In your scalloped potatoes, it'll add a touch of texture while the flavor colors the background. You can add it directly to the milk, then sprinkle and stir your seasoning blend until the mixture comes together. After that, pour it into the baking pan, making sure to use only half for the first layer, and the rest for the top layer. Its salty and earthy taste activates and infuses during the baking process; the smell alone is enough to whet your appetite. Besides celery, other "cream of" soups like chicken and mushroom are also great additions to scalloped potatoes.
You can pair this creamy craving with salads and veggies, or chicken and ham. For drinks, try light wines that will balance out the heartiness like sauvignon blanc and vermentino.
The Pavé Method Gives Scalloped Potatoes A French Touch
France is a place of endless culinary inspiration. Along with borrowing gruyère cheese from au gratin potatoes, you can further fancify your scalloped potatoes with the pavé cooking method. Pavé is the French word for "paving stones." While similar to scalloped potatoes, the method takes considerably more skill to pull off. Don't let that stop you from giving it a go though.
In potato pavé, a mandoline is used to cut thinly sliced potato rectangles. The slices are then submerged in cream and meticulously layered atop each other in a pan with butter. After it's finished baking, weight is applied to the pavé stacks for as little as six hours or as long as two days. It's a beautiful potato dish that will wow even the most picky of epicures. As you can imagine, such Michelin-level mastery takes time to pull off. We recommend carving out at least three hours to comfortably test your culinary mettle.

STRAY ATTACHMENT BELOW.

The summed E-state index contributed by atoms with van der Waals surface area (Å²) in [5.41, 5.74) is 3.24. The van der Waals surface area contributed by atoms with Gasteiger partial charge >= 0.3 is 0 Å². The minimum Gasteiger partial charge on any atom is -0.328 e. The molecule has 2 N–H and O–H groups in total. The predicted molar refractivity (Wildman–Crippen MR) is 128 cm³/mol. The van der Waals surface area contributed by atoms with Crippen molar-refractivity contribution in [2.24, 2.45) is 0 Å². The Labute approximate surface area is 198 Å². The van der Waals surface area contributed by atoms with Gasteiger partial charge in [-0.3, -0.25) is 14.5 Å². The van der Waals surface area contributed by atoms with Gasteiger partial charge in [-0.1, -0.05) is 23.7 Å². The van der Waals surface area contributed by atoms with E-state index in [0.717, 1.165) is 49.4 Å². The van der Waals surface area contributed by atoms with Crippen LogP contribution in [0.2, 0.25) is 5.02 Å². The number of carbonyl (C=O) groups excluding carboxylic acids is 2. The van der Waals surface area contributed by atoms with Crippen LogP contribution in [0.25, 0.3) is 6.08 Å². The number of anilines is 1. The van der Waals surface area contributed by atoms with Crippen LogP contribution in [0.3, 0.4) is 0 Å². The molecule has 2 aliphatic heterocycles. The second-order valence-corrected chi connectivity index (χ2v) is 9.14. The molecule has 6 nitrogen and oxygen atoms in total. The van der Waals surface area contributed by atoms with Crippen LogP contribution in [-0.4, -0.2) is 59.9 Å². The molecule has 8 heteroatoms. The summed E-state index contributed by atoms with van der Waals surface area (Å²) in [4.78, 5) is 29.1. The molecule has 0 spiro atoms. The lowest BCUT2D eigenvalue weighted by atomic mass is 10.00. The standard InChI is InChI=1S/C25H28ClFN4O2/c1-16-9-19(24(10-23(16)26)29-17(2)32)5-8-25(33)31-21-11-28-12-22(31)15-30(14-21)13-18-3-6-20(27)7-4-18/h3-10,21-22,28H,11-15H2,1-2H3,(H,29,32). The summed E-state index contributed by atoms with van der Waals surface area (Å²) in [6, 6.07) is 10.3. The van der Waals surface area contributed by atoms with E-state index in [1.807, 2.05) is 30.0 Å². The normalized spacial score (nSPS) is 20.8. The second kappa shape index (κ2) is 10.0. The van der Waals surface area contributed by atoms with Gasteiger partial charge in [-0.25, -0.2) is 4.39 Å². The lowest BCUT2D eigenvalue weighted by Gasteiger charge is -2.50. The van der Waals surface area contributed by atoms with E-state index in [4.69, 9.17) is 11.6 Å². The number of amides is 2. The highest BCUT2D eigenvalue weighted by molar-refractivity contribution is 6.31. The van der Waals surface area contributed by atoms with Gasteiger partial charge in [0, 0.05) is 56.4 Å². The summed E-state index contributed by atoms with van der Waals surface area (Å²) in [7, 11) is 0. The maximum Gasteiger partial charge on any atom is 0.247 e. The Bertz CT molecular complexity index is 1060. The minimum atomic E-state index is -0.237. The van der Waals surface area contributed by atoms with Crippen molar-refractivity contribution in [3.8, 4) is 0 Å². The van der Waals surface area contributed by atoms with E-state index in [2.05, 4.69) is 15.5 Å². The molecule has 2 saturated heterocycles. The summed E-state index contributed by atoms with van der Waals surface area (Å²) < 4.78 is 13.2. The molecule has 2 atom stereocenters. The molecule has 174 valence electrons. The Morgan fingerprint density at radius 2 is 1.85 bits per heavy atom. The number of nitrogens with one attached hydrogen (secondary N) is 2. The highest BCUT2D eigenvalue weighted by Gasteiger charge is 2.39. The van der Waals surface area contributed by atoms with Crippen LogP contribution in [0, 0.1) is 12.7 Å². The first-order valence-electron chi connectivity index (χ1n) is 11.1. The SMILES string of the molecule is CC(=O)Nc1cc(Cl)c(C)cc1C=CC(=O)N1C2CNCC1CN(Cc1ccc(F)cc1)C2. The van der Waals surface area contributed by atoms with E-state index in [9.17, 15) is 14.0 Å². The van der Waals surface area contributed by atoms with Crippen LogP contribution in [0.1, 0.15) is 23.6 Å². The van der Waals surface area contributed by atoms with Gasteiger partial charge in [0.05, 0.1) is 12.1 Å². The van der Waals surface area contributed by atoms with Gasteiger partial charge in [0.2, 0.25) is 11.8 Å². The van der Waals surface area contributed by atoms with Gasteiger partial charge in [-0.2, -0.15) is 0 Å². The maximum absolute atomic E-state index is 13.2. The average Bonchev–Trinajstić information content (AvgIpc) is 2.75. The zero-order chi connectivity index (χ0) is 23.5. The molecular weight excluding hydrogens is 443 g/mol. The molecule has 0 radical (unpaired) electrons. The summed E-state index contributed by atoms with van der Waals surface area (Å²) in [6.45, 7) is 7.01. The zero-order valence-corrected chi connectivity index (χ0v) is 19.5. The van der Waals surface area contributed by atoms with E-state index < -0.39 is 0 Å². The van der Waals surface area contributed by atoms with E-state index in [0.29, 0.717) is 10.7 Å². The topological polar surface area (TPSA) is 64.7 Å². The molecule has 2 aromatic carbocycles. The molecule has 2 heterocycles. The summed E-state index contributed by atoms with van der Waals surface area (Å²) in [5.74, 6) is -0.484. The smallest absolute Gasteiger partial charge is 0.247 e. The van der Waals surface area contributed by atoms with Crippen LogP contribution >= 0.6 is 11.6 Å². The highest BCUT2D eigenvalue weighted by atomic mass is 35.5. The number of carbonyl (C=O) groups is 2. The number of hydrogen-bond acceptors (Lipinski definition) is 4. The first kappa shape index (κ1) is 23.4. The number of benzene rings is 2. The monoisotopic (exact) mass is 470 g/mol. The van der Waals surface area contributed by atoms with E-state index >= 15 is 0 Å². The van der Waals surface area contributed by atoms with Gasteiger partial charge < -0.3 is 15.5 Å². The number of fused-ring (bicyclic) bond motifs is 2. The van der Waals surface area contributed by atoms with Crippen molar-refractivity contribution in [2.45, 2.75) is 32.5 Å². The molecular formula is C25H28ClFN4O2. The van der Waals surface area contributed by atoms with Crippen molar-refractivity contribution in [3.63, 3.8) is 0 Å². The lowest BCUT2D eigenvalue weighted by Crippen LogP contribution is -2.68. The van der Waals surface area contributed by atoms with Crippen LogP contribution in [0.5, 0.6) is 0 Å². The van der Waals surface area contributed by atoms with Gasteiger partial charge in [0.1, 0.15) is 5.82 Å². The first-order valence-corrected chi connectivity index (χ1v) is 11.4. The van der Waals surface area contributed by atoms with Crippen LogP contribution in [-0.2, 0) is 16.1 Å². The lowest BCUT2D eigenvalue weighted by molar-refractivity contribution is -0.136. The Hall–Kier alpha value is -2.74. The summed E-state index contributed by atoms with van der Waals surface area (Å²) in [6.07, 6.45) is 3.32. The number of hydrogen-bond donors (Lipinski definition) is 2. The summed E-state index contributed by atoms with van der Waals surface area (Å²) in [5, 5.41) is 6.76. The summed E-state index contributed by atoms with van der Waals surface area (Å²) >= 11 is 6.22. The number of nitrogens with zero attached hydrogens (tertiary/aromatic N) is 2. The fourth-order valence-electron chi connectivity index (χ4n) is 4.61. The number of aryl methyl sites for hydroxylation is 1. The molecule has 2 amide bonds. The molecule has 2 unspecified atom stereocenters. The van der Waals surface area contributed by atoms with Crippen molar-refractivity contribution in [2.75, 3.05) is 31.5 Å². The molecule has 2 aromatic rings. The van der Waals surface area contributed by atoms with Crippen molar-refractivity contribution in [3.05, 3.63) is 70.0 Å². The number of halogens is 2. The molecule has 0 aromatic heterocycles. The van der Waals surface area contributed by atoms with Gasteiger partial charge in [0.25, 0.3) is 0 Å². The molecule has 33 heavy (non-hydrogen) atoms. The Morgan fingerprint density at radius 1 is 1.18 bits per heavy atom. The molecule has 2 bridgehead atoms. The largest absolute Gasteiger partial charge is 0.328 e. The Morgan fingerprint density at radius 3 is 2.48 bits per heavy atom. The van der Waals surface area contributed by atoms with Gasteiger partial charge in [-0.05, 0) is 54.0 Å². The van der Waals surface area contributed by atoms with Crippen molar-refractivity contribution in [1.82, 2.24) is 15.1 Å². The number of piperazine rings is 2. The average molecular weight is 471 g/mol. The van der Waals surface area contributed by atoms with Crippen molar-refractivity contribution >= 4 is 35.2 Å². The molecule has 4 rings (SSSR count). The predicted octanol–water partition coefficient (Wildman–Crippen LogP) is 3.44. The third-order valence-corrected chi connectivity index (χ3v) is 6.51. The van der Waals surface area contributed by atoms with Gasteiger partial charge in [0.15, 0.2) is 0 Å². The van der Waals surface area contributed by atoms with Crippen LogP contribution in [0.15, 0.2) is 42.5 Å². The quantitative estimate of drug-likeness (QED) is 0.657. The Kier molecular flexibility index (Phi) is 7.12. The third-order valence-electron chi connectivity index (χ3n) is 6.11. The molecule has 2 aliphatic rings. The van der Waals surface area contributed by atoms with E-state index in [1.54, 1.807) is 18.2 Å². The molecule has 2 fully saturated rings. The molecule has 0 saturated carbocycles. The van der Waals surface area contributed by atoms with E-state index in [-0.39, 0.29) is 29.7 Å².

Celebrity chef and restaurateur Thomas Keller is actually credited with popularizing potato pavé. He discovered that cold scalloped potatoes could be fried the same way grits croquettes in the American South are. Shout out to Chef Keller for showing us how to turn a humble ingredient into a classy course.
Sprinkle With A Layer Of Crushed Potato Chips
This next upgrade is sure to make potatoes jump off the couch. For a double dose of deliciousness, try layering your scalloped 'tates with crushed potato chips. We'll let that savory suggestion sink in for a second. Although unlikely, potato chips are actually one of the best ingredients when you wanna add a little crunch to the mix. They're salty, affordable, and of course, are also potato-based. Casseroles tend to have the same consistency through and through, which can get boring for some people. That's why using ingredients with texture is always recommended.
Kettle-style potato chips work great because they're thicker than the regular variety, which means that they will stay crispy and crunchy. Brands like Lays and Ruffles are likely to become soggy more quickly. Foodie risk-takers might find themselves inspired to experiment with different potato chip flavors. Try salt and vinegar chips for a zesty flare or go really wild with smoky barbecue flavored. Wherever your palate leads, always add potato chips towards the very end of the baking process to avoid a soggy situation. A short and sweet stint in the oven will make the chips crispy and crave-tastic.